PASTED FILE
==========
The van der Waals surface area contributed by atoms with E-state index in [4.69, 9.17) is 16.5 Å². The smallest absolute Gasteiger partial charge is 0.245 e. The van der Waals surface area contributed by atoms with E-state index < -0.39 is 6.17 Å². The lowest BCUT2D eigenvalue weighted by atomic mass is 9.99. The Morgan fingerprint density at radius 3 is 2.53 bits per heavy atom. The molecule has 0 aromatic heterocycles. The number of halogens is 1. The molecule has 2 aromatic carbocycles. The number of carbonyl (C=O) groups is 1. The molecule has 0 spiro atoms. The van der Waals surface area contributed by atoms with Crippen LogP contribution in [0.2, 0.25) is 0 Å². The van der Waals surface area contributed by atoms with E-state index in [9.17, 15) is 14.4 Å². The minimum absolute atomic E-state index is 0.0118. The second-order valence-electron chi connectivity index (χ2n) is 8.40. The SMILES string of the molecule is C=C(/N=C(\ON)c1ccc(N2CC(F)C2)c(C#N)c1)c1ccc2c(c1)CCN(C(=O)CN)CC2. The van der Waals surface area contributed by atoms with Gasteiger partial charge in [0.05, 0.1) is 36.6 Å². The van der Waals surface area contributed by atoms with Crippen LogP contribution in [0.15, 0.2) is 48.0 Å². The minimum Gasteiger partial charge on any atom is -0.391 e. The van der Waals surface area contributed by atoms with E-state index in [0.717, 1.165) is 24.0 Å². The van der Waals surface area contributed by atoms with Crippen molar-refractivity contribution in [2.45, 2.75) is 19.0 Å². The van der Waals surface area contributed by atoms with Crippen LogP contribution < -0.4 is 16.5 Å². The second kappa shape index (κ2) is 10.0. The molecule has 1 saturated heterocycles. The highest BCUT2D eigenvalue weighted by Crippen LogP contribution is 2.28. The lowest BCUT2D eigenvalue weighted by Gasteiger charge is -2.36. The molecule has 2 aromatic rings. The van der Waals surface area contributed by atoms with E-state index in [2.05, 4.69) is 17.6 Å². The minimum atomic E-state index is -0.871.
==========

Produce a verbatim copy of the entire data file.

The van der Waals surface area contributed by atoms with E-state index in [4.69, 9.17) is 16.5 Å². The smallest absolute Gasteiger partial charge is 0.245 e. The van der Waals surface area contributed by atoms with E-state index < -0.39 is 6.17 Å². The lowest BCUT2D eigenvalue weighted by atomic mass is 9.99. The Morgan fingerprint density at radius 3 is 2.53 bits per heavy atom. The molecule has 0 aromatic heterocycles. The number of halogens is 1. The molecule has 2 aromatic carbocycles. The number of carbonyl (C=O) groups is 1. The molecule has 0 spiro atoms. The van der Waals surface area contributed by atoms with Crippen LogP contribution in [0.2, 0.25) is 0 Å². The van der Waals surface area contributed by atoms with E-state index in [9.17, 15) is 14.4 Å². The minimum absolute atomic E-state index is 0.0118. The second-order valence-electron chi connectivity index (χ2n) is 8.40. The SMILES string of the molecule is C=C(/N=C(\ON)c1ccc(N2CC(F)C2)c(C#N)c1)c1ccc2c(c1)CCN(C(=O)CN)CC2. The van der Waals surface area contributed by atoms with Gasteiger partial charge in [0.05, 0.1) is 36.6 Å². The van der Waals surface area contributed by atoms with Crippen LogP contribution in [0.15, 0.2) is 48.0 Å². The minimum Gasteiger partial charge on any atom is -0.391 e. The van der Waals surface area contributed by atoms with E-state index in [0.717, 1.165) is 24.0 Å². The van der Waals surface area contributed by atoms with Crippen molar-refractivity contribution in [2.45, 2.75) is 19.0 Å². The van der Waals surface area contributed by atoms with Crippen LogP contribution < -0.4 is 16.5 Å². The second kappa shape index (κ2) is 10.0. The molecule has 1 saturated heterocycles. The highest BCUT2D eigenvalue weighted by Crippen LogP contribution is 2.28. The lowest BCUT2D eigenvalue weighted by Gasteiger charge is -2.36. The molecule has 2 aromatic rings. The van der Waals surface area contributed by atoms with E-state index in [2.05, 4.69) is 17.6 Å². The minimum atomic E-state index is -0.871.